Analysis & Impact

What insights and metrics does Multitudes provide?

Multitudes provides insights focused on a few key areas for teams. Here is a quick overview, but for more information on why we’ve chosen these measures, how we calculate them, and what good looks like, check out this page: What We Measure and Why.

⭐️ A star indicates a one of the 4 Key Metrics published by Google's DevOps Research and Assessment (DORA) team.

Process metrics

Flow of Work: These insights are all about how the work gets done – Multitudes shows how quickly the team finishes work and what’s blocking or interrupting people along the way. We measure things like:

  • ⭐️ Time to Merge*: This is our take on DORA's Lead Time, an indicator of how long it takes to deliver value to customers; it shows the time from PR creation to merge.
  • Review Wait Time: This shows how long people wait to get feedback on their PRs. 
  • PR Size*: How large your team's PRs are, which may contribute to a longer wait time or time to merge.

Value Delivery: This section focuses on the value created for customers.

  • ⭐️ Merge Frequency*: This is our take on DORA's Deployment Frequency, and an indicator of how much work is reaching customers; it shows the number of PRs that teams merged.
  • Types of Work*: The number of Linear issues moved to Done per week, categorised by Project. It helps you track where your team's focus and capacity is going.

Quality of Work: This section balances the volume of work with the quality, answering questions like how much re-work is required or keeping track of releases with bugs.

  • ⭐️ Change Failure Rate*: Another member of the DORA metrics, this is the percentage of deployments that cause a failure in production.
  • ⭐️ Mean Time To Restore: coming soon!

*These metrics can relate to performance. Since PRs are a team sport, we only show these metrics at the team level, not the individual level.

People metrics

Productivity is about more than just speed and output. As the recent paper on SPACE metrics points out, metrics signal what is important to an organization - and DORA metrics alone cannot capture critical dimensions like employee satisfaction, well-being, retention, collaboration, and knowledge sharing. This is why we also have people metrics to complement our process metrics.

Wellbeing: These insights provide an indicator of how people are doing – are they working long hours? Does the team communicate in ways that promote psychological safety? We measure things like:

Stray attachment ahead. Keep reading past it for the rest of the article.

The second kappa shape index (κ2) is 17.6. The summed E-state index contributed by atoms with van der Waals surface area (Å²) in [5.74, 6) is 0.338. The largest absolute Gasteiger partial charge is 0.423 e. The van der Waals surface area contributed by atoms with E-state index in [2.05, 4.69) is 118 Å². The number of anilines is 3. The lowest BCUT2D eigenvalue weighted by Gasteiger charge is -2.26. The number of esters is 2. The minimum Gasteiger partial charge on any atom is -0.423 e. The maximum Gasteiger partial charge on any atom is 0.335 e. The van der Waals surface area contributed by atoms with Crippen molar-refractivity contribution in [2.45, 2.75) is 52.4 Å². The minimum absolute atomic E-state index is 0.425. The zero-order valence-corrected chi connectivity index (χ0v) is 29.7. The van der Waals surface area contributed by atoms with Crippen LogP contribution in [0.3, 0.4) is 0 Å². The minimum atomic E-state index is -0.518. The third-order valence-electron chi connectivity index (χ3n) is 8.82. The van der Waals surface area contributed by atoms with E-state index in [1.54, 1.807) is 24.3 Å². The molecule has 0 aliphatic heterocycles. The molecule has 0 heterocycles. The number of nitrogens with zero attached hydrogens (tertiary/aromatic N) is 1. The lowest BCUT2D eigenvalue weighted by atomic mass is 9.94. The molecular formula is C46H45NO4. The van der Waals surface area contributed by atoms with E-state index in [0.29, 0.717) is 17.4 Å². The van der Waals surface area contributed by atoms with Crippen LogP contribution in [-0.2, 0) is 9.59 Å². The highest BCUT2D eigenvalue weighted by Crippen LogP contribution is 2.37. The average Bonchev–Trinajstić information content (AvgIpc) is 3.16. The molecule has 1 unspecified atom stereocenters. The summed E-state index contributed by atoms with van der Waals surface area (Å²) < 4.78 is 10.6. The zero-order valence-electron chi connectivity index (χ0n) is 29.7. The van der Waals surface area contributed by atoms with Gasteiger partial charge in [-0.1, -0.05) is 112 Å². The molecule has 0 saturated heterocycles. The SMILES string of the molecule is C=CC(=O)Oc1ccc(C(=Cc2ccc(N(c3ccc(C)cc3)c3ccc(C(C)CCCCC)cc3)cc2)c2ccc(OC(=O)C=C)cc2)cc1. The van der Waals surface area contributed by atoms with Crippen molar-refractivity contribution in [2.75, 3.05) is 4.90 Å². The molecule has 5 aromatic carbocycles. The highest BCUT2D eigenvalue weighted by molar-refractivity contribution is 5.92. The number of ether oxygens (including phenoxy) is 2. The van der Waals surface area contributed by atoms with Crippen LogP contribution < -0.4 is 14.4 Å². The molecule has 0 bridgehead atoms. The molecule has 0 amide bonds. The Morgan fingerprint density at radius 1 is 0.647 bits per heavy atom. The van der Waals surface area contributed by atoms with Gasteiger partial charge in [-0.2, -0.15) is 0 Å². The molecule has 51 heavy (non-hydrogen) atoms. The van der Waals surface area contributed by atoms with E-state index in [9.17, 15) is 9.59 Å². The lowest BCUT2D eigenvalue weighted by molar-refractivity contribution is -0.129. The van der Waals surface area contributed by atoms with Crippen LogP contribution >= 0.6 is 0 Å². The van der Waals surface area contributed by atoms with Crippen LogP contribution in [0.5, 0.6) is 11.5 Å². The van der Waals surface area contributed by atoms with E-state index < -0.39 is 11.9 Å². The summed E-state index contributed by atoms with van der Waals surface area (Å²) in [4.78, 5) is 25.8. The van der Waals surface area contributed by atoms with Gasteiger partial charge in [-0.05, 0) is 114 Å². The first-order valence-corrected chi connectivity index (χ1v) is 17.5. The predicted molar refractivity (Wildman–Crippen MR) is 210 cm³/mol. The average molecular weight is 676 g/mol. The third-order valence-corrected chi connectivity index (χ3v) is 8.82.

• Out-of-Hours Work: This measure shows how often people are doing work late at night or on weekends. This is configurable by individual, so it can account for people in different time zones and people who do part-time work or work different hours.

Collaboration: These insights are all about how the team collaborates to get work done – who’s getting support and who’s not? Who’s doing a lot of work to support others? We measure things like:

  • Comment Participation Gap: This looks at the comment ratio between the loudest and quietest voices on the team. This is an indicator of psychological safety on a team. 
  • PR Comments Written: This shows how much feedback each person on the team gave. This helps to highlight people doing “glue” work – the people who support others. 
  • Feedback Flows: This graph shows how much feedback each person gave on other people’s PRs, how much feedback they got on their own PRs, and how feedback flows between people.
Why do you focus on those specific metrics?

Check out this blog post for more information: What We Measure and Why

My commits don’t seem to be appearing in Multitudes – what’s going on?

Check that the email address that is in your local git config (<code-text><code-text> when you do <code-text>git config -l<code-text>) matches the email address(es) that are linked to your GitHub account. You can change this by either changing git config to match an email that’s in GitHub, or by adding your git config email address to your GitHub account under If the emails are different, GitHub won’t know how to match your commits to your GitHub login (although it still links it to the account because of your SSH keys).

What if we have people who work on multiple teams? Or people who don’t work on any specific teams?

We’ve left the team structure flexible so it can meet your needs: We allow people to be on multiple teams, or on no teams at all.

However, if someone is not on any team, then they won’t appear in our graphs (since our tool is focused on helping teams work better together). As soon as you add them to at least one team, then they will be included in our insights.

How does this help me become more inclusive?

By measuring team behaviors, Multitudes is able to spot where people are being excluded in the day-to-day work. Because of systemic bias, good intent sometimes doesn’t translate to fair and equitable actions. Multitudes helps you track whether you’re living your values in practice, and then will point out any gaps and suggest potential next steps. As you take action to improve, you can use Multitudes to track your progress.

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